How to Save the Orcas
By Jean Godden
Our resident orcas are threatened and, without our help, they likely will go extinct. The whales' sad plight became abundantly clear recently when we read news reports and watched TV footage about J35, the orca who drew world-wide attention when she carried her dead calf for !7 days.
There's much to learn about the condition of our endangered killer whales. And I began hearing more during a radio interview (carried on 101.1 FM) that I had with Donna Sandstrom. She's the executive director of The Whale Trail, an organization dedicated to orca stewardship. Her nonprofit is headquartered in West Seattle.
Sandstrom had much to say about what has brought J, K and L pods, our Southern resident orcas, to the edge of extinction.
First and foremost, it isn't the lack of salmon alone that has critically impacted the whales. That, of course, is a large factor. But there are two other contributing causes: toxin accumulation and vessel noise and disturbance. Sandstrom says these conditions work together like "a three-legged stool."
She reports that toxins such as PCBs are stored in the orcas' blubber and mother's milk. When whales are stressed, the toxins are released into their bloodstream making them more susceptible to disease. Boat noise makes it harder for the orcas to hunt. That makes them stressed and hungry and then a target for disease.
Orcas rely on sound to hunt their prey, just as they use acoustics to communicate with each other and to navigate. Distractions and noise from commercial vessels, private craft and whale-watching boats are causing the orcas to lose an estimated five hours of foraging time each day. If they are unable to hunt, they will not survive.
While the number of resident killer whales are dwindling with perhaps only a third of their historic population remaining, the number of distractions are growing. Dozens of whale-watching boats pursue them during the peak summer and fall season, causing noise and even forming floating corrals from which the whales cannot escape.
The whale-watching industry is largely unregulated. There are distance guidelines (boats must stay 200 yards away), but there are no restrictions on the numbers of boats, the number of trips they can make per day, nor the areas in which they can operate. This is true on both sides of the border.
Those who have been studying the orcas say that for recovery of the species, we must increase the amount of salmon and decrease the amount of noise. Lowering sound volumes in the Salish Sea is the most effective thing we can do in the short term.
Strategies for how to accomplish those goals are the focus for Gov. Jay Inslee's Southern Resident Whale Recovery Task Force. That task force is studying how to best proceed. There have been many suggestions, some mild, some more far-reaching. Among them are fishing restrictions and licensing requirements for whale-watching vessels.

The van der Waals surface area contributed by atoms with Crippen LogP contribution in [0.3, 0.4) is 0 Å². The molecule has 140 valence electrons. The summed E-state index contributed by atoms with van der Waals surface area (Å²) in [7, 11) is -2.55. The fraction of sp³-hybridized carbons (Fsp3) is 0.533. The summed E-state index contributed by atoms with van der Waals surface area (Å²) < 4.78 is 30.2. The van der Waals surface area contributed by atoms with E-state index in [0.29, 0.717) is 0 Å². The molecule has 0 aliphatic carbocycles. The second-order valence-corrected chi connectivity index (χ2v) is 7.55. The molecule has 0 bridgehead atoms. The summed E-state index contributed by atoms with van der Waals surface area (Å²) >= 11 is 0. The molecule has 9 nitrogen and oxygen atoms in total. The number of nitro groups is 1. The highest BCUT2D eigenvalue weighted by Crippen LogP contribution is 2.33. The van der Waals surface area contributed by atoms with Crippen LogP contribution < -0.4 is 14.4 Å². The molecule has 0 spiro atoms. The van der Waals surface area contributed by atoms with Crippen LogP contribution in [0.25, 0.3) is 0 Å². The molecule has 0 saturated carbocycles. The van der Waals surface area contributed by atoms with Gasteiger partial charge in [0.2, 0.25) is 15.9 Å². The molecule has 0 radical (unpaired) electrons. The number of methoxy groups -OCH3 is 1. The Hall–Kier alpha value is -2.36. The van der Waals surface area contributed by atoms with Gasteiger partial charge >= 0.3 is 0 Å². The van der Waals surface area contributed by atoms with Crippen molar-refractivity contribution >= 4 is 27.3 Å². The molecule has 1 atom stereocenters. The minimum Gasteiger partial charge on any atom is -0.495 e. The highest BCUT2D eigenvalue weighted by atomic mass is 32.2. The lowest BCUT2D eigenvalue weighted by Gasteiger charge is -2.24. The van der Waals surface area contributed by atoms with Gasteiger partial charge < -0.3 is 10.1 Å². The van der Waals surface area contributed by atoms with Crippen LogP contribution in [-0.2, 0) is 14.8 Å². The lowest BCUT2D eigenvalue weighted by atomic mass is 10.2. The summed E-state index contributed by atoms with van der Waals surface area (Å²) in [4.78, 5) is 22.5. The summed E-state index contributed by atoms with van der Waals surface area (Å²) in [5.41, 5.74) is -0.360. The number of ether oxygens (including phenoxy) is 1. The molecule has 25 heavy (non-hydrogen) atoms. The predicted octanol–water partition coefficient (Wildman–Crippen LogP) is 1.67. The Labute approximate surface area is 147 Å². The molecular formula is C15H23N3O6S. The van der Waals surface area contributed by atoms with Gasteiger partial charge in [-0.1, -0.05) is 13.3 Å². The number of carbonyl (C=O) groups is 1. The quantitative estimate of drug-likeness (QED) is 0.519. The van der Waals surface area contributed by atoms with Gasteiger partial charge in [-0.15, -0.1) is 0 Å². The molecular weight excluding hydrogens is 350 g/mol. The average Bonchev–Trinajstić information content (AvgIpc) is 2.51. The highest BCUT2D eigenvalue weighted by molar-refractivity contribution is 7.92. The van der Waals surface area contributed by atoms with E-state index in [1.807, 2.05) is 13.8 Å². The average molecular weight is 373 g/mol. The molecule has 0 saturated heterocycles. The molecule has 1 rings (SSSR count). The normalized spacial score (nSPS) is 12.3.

Whether stringent measures are enacted will depend on recommendations from the task force and willingness of the Legislature to enact tougher regulation.
There have been some volunteer efforts to help the orcas. Chef/owner Renee Erickson of the Whale Wins and other Seattle restaurants has removed Chinook salmon from her menus, wishing to reserve fish for the orcas. Other chefs have followed her lead. Giving up Chinook may be mainly symbolic, but the effort can serve to focus interest in saving the whales.
There also is a revival in interest in removing the Snake River dams that interfere with salmon spawning and have reduced fish runs. To be effective, however, dam removal would require years and would not help with immediate problems.
Meanwhile, Sandstrom and her team have established The Whale Trail to encourage shore-
based whale watching at 50 sites located on city, county and state parklands, as well as tribal
lands. The trail stretches from British Columbia to San Diego, California, and includes choice viewing spots along the Salish Sea.
Assisting are half a dozen partners including NOAA Fisheries, Washington Department of Fish and Wildlife, Seattle Aquarium, Olympic Coast National Marine Sanctuary and the Whale Museum. Members of the team first came together when they worked to successfully to return Springer, an orphaned orca, to her native waters near the north end of Vancouver Island.
The Whale Trail is working to make the critical connection between stewardship and orca recovery. According to Sandstrom, the grass-roots organization focuses on what each of us can do to help.
" To be effective, however, dam removal would require years and would not help with immediate problems"
Your comment on the Snake River dams should be corrected to read something like this:
'To be effective in producing 600,000 to 1,000,000 Chinook in a year an a half, both Lower Granite and Little Goose dam should be breached starting in 2018. It has been 16 years since the US Corps of Engineer's 2002 EIS documented the tremendous benefits to salmon via dam breaching in Alternative 4. This would help the Orca's immediate problems and longterm health seeing as they are starving. Noise reduction will never be fully dissipated. The orca don't eat noise, they eat chinook, and their adaptability and creative nature can find ways to hunt around water noise.'